Photo editor stops being polite and starts getting real at MTV auditions

by Beacon Staff • April 25, 2007

What was I thinking? The people on "Real World" are crazy.,When I woke up this past Saturday, my first thought, as usual, was of everything I needed to do that day. Suddenly, one not-so-usual task popped into my head: " I'm auditioning for 'The Real World' today."

What was I thinking? The people on "Real World" are crazy.

The season for which I'd be auditioning, according to the informational flyers, was being geared toward a more career-orientated demographic. I continued rationalizing my decision as I got ready, telling myself I was not completely psychotic for wanting to do this.

For some, doing the show is a way to stifle boredom or to get their 15 minutes of fame. Others just want to drink and get laid. Some want to move but don't have the resources to do it on their own.

I thought doing the show would be an interesting opportunity. It could be fun, and, you never know, I could learn a thing or two about myself-or anything, really.

I headed to Faneuil Hall around 2 p.m. with my friend Grant Himmler, a music business major at Berklee who I had convinced to audition as well. I laughed the entire T ride. I couldn't believe what I was about to do.

When we arrived at Ned Devine's and saw all the people there for the audition, I could tell it was going to be a long afternoon. I sized up my competition: boys dressed in all Abercrombie, Paris Hilton look-a-likes and the people who try to look like they don't care how they look because they want to seem "real."

One of the first things I had to do was fill out a typical questionnaire, giving information about everything from my height and weight to my career goals and why I wanted to be on "The Real World."

Not so bad. I answered everything honestly (even the weight question) but the questionnaire only took about 25 minutes to fill out.

There were still at least 100 people in front of me.

Luckily, paying attention to my competitors kept me occupied.

A couple of guys near me began discussing whether or not to admit having girlfriends on their questionnaires. Girls with fake bleach-blonde hair, oversized sunglasses, tummy-showing tank tops, and skirts revealing their entire butts stood around silently. They giggled occasionally, twirling their hair and pulling down their skirts, which didn't do much good.

I met a girl, incredibly cute and hyper, who wanted nothing more than to be on the show. Like many at the audition, she was there for a reason; she wanted to be a travel writer and thought being on the show could help her career.

Being there with no specific purpose in mind, I began to feel as if I had no right to audition. I planned on leaving Faneuil Hall laughing either way, but some of the people around me would give anything to make the cut.

Finally, around 4:30 p.m.-just half an hour before the casting call was set to wrap up-it was my turn to audition.

I was ushered into a room with 14 other prospective "Real World" cast members. A clearly exhausted casting agent took our questionnaires and, letting us know he was sick of playing get-to-know-you games, asked just the basic information from us, including a little about ourselves, why we were there and how being on the show could help us.

The first two guys to speak said they were just interested in having a good time-partying, drinking. The typical "Real World" activities. A girl talked about her favorite current "Real World" castmate. No one said anything particularly memorable.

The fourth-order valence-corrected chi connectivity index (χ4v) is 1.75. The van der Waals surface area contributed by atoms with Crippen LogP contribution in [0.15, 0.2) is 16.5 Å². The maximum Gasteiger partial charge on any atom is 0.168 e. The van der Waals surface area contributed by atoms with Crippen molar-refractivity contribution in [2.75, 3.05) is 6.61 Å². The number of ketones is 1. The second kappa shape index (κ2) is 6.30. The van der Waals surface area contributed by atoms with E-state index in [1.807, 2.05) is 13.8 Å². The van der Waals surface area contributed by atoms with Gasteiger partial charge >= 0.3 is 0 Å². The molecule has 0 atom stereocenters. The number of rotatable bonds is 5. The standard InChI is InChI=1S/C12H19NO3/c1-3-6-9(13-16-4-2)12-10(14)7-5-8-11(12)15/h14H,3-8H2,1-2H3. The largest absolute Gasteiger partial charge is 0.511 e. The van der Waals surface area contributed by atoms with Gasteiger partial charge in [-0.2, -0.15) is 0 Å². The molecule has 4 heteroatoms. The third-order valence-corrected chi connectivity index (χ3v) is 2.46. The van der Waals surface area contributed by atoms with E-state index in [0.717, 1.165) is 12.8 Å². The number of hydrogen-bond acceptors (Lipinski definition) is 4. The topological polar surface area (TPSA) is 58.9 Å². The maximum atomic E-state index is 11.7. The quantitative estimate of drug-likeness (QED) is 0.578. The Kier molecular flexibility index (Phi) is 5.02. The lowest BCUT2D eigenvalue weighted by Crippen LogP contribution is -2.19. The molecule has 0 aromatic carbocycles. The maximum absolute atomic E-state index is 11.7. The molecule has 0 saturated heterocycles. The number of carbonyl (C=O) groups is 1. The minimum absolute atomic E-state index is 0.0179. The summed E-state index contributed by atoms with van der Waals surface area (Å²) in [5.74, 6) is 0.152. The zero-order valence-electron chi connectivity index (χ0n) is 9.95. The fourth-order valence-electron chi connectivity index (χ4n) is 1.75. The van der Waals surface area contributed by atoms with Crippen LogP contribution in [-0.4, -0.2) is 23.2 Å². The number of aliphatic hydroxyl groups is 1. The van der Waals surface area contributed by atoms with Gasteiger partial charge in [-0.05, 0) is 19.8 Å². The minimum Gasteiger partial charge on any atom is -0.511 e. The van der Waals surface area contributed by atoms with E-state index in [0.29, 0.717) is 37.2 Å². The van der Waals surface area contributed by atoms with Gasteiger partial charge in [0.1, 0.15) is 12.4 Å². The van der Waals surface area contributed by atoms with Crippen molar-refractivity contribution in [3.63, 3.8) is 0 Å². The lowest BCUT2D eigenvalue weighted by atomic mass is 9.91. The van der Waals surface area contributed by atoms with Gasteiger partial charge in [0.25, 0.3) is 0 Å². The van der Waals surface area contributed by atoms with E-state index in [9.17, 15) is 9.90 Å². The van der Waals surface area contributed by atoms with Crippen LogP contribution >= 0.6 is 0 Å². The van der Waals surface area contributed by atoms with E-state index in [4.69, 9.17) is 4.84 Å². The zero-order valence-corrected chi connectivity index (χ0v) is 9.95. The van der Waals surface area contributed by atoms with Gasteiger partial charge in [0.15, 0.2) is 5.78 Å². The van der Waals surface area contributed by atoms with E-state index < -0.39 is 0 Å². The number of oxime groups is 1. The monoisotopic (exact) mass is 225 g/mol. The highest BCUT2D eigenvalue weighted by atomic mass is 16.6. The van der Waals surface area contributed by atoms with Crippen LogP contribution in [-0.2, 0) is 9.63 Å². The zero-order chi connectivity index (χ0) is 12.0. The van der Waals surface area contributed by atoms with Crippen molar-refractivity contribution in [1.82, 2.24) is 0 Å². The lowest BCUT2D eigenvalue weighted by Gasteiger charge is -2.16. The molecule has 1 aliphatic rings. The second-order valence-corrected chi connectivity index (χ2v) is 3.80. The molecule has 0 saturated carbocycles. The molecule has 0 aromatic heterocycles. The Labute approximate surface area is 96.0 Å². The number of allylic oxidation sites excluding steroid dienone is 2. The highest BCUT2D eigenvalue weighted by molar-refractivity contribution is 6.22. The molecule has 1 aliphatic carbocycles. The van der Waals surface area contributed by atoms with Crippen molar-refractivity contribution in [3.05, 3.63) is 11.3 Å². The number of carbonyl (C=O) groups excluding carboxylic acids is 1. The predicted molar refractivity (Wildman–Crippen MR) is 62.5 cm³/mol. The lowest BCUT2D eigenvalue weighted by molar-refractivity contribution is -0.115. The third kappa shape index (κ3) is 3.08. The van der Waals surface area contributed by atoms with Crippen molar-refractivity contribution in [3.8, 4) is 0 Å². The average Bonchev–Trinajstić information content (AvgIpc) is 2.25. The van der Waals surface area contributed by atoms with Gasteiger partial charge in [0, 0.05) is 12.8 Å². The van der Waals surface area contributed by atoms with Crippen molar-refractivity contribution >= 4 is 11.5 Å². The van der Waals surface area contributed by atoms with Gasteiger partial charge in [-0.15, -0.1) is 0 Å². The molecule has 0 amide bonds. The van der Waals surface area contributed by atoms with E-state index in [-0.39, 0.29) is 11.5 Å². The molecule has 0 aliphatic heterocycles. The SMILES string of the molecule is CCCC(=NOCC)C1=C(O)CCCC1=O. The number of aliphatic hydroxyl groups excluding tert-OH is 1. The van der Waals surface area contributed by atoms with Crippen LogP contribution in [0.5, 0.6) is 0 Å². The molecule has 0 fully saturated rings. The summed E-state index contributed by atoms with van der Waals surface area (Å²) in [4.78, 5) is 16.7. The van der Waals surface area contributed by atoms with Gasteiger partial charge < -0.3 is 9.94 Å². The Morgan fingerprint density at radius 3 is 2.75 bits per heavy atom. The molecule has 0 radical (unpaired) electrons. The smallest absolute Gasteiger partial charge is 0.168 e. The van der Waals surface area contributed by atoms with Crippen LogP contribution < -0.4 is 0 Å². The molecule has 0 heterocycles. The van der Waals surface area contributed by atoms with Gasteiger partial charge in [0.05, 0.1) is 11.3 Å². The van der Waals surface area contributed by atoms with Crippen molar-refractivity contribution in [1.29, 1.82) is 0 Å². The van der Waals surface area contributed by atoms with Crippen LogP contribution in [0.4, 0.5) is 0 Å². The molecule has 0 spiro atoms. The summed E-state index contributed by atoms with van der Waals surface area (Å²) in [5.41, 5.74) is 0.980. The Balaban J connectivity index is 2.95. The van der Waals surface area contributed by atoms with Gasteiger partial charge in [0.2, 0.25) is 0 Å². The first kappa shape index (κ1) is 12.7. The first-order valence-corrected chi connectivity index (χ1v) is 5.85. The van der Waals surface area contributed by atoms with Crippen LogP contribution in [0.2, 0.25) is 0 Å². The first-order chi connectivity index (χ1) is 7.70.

When it was my turn, I told the group about my desire to be a photojournalist, something I can do anywhere. I mentioned a recent crazy experience I had in taking a photo for The Beacon, when I ran around Dorchester for six hours in search of the Guardian Angels and spoke over the phone with men who called themselves "B.A. Roadhouse" and "Agent."

The casting agent said I sounded like quite the risk taker. I told him I'm just na've when I get into situations I probably should be more afraid of, but he was impressed nonetheless.

And after a few more people spoke and the agent privately reviewed our questionnaires, only myself and Grant, who had talked about a new business in which he's involved, were asked to stay for round two of the audition process.

But that meant more questions.

We had just over an hour to fill out the new 20-page, 100-question form and fax it to another casting agent. By midnight, we would know if we had made it to stage three.

The second questionnaire was much more invasive than the first: Have you had an eating disorder? What was your childhood like? Describe your parents in two words. What are your worst traits? What are your deepest fears? When was the last time you had sex? How did this sexual encounter happen?

You name it, they asked.

I had to look into my past and think about things I swore to myself I would never think about again. Writing down my life, from my enemies to my grade-school years to my family-why I am the way I am-made me feel better about past situations and allowed me to let go of things that have made me unhappy.

I called some friends and family to tell them about this questionnaire. Some people congratulated me for moving up in the audition, while others wondered why I wasn't insulted that the casting agent had possibly seen a reality-TV "crazy-gene" in me.

I worried that I had come off looking like I belonged in a mental institution. Then again, the agents were looking for more career-oriented people. I consider myself to pretty motivated, and perhaps I fit the image they were going sought.

In the end, neither Grant nor I made it to round three. But I felt more in touch with myself than I had in years.

I hadn't done anything but be myself; it felt good to make it as far as stage two. I left the audition not regretting a thing, with one more experience notched on my belt.